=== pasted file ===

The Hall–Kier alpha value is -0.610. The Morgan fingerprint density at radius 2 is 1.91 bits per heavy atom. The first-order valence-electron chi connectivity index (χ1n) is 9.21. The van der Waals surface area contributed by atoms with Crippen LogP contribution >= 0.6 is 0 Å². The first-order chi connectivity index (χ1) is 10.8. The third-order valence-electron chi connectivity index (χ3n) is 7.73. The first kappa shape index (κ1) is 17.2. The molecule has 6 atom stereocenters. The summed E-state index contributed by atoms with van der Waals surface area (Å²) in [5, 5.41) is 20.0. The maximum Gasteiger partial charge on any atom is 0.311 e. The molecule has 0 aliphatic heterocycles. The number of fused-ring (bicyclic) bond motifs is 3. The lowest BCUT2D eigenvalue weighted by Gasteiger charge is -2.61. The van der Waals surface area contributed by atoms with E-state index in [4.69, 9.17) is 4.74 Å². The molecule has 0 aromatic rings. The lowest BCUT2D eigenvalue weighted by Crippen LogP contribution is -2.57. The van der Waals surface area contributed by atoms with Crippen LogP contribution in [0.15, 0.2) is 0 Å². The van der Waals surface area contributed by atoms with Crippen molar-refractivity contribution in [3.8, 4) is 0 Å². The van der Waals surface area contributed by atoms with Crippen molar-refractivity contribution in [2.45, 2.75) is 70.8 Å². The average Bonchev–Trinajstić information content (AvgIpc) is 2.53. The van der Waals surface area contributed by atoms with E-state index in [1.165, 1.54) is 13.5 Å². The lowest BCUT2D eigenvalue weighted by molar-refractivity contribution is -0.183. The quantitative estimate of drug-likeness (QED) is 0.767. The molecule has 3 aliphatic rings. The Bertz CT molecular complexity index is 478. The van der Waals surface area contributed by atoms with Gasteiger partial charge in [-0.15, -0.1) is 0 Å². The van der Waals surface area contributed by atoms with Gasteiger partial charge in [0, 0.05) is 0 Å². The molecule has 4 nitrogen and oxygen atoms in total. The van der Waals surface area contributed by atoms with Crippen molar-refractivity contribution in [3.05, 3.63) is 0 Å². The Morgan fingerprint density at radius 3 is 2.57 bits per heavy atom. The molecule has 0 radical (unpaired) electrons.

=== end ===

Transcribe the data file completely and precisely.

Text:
The Hall–Kier alpha value is -0.610. The Morgan fingerprint density at radius 2 is 1.91 bits per heavy atom. The first-order valence-electron chi connectivity index (χ1n) is 9.21. The van der Waals surface area contributed by atoms with Crippen LogP contribution >= 0.6 is 0 Å². The first-order chi connectivity index (χ1) is 10.8. The third-order valence-electron chi connectivity index (χ3n) is 7.73. The first kappa shape index (κ1) is 17.2. The molecule has 6 atom stereocenters. The summed E-state index contributed by atoms with van der Waals surface area (Å²) in [5, 5.41) is 20.0. The maximum Gasteiger partial charge on any atom is 0.311 e. The molecule has 0 aliphatic heterocycles. The number of fused-ring (bicyclic) bond motifs is 3. The lowest BCUT2D eigenvalue weighted by Gasteiger charge is -2.61. The van der Waals surface area contributed by atoms with E-state index in [4.69, 9.17) is 4.74 Å². The molecule has 0 aromatic rings. The lowest BCUT2D eigenvalue weighted by Crippen LogP contribution is -2.57. The van der Waals surface area contributed by atoms with Crippen LogP contribution in [0.15, 0.2) is 0 Å². The van der Waals surface area contributed by atoms with Crippen molar-refractivity contribution in [3.8, 4) is 0 Å². The van der Waals surface area contributed by atoms with Crippen molar-refractivity contribution in [2.45, 2.75) is 70.8 Å². The average Bonchev–Trinajstić information content (AvgIpc) is 2.53. The van der Waals surface area contributed by atoms with E-state index in [1.165, 1.54) is 13.5 Å². The lowest BCUT2D eigenvalue weighted by molar-refractivity contribution is -0.183. The quantitative estimate of drug-likeness (QED) is 0.767. The molecule has 3 aliphatic rings. The Bertz CT molecular complexity index is 478. The van der Waals surface area contributed by atoms with Gasteiger partial charge in [-0.15, -0.1) is 0 Å². The van der Waals surface area contributed by atoms with Gasteiger partial charge in [0, 0.05) is 0 Å². The molecule has 4 nitrogen and oxygen atoms in total. The van der Waals surface area contributed by atoms with Crippen molar-refractivity contribution in [3.05, 3.63) is 0 Å². The Morgan fingerprint density at radius 3 is 2.57 bits per heavy atom. The molecule has 0 radical (unpaired) electrons.